Smoked Tri-Tip Roast. Submitted Photo.
Submitted Photo

Isaac took the leap to get USDA-certified thanks to COVID, which made that happen sooner then he originally planned. But being flexible is part of the business and reacting to the market climate is critical.

He had always planned to offer customer direct meat so he could offer individuals the same experience of a good quality home grown beef by selling single cuts without a person having to invest in a whole or half beef. 

“Last spring, we decided this was the direction that they wanted to go,” Isaac said. “We have very few momma cows and just concentrate on growing calves to deliver the best marbling and flavor.”

True to his long-time experience with the breed, Isaac still prefers Herefords. 

“I’ve just always been a Hereford breeder for the quality of their meat and it just made sense that if we thought the Hereford was good enough to sell for bulls,” Isaac said. “Then they ought to be good enough to sell for meat.”

His vision had taken shape even before the pandemic, but the problem brought light to supply and demand issues making people look more locally for their meat versus the large chain stores, whose meat departments at the time were bare.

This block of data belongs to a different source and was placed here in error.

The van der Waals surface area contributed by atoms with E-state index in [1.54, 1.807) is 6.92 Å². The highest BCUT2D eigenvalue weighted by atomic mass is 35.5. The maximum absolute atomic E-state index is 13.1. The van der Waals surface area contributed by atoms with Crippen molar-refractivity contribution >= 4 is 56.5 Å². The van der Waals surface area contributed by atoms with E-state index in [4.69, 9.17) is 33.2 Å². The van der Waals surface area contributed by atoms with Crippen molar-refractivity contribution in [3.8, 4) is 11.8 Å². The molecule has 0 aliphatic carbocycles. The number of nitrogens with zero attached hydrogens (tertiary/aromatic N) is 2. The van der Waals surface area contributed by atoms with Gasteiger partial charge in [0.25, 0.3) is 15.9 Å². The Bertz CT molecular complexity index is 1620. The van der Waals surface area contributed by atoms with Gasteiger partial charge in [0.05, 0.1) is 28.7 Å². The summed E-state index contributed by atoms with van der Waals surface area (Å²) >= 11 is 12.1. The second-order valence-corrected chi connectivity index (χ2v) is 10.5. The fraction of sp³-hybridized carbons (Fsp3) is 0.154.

“It opened up a consumer base we didn’t realize was there before and didn’t realize that many in the public would be interested in,” Isaac said. 

The biggest challenge now is projecting when the calves will be ready to process and schedule processing with very busy processing plants. Many factors can impact the growth rate of cattle and staying ahead of that to bring the meat to the customer is a constant endeavor.

“We try to work ahead and have constant conversations with our USDA processing plant,” Isaac said. “This way they know where we are and can get us in.” 

Isaac often gets questions about the price of locally-grown beef verse store-bought beef, which tends to be cheaper.

“I want people it doesn’t matter whether you’re buying your meat from me or another local producer, the quality of the meat is not even apples to apples in comparison with large scale processed meat, which is cut and shipped out immediately to stores,” Isaac offers.

Isaac believes strongly in educating potential customers on the major differences in mass produced cuts of meat and locally grown meat. Aging, he said, makes meat more flavorful, more tender, less tough, easier to cut and chew the longer it hangs.

“We have customers come back and tell us what they love is the flavor and tenderness of the meat,” Isaac said. “A lot of that is the 21-day aging process and the way we feed the last 60 days with increased corn rations.”

The possibility of branching into some pork and even a storefront is not off the table in the future.

“Just want to see where God takes it,” Isaac said.

Melin beef is currently for sale at Mid-West Ag in Carthage and Whitehead Farm Supply in Anderson. 

“At the end of the day I can show a person the momma cow that calf came from, show them the calf that will be harvested and how they are being fed,” Isaac states. “Being able to do that builds confidence in our meat.”


Please enter your comment!
Please enter your name here